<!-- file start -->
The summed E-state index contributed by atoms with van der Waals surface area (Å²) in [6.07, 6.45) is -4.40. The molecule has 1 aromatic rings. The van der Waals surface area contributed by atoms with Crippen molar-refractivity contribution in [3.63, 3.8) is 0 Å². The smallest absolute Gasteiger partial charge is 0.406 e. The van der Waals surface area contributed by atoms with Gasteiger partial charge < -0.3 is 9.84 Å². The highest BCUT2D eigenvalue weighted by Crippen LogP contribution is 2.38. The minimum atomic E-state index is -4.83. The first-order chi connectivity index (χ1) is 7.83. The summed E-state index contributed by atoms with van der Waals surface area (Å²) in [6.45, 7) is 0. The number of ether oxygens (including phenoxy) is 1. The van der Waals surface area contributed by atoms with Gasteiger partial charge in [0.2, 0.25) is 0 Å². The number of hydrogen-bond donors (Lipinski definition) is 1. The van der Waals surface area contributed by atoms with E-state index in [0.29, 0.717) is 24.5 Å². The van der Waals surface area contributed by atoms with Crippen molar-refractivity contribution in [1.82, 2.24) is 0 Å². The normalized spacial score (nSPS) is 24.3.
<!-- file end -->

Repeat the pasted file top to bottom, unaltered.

The summed E-state index contributed by atoms with van der Waals surface area (Å²) in [6.07, 6.45) is -4.40. The molecule has 1 aromatic rings. The van der Waals surface area contributed by atoms with Crippen molar-refractivity contribution in [3.63, 3.8) is 0 Å². The smallest absolute Gasteiger partial charge is 0.406 e. The van der Waals surface area contributed by atoms with Gasteiger partial charge < -0.3 is 9.84 Å². The highest BCUT2D eigenvalue weighted by Crippen LogP contribution is 2.38. The minimum atomic E-state index is -4.83. The first-order chi connectivity index (χ1) is 7.83. The summed E-state index contributed by atoms with van der Waals surface area (Å²) in [6.45, 7) is 0. The number of ether oxygens (including phenoxy) is 1. The van der Waals surface area contributed by atoms with Gasteiger partial charge in [0.2, 0.25) is 0 Å². The number of hydrogen-bond donors (Lipinski definition) is 1. The van der Waals surface area contributed by atoms with E-state index in [0.29, 0.717) is 24.5 Å². The van der Waals surface area contributed by atoms with Crippen molar-refractivity contribution in [1.82, 2.24) is 0 Å². The normalized spacial score (nSPS) is 24.3.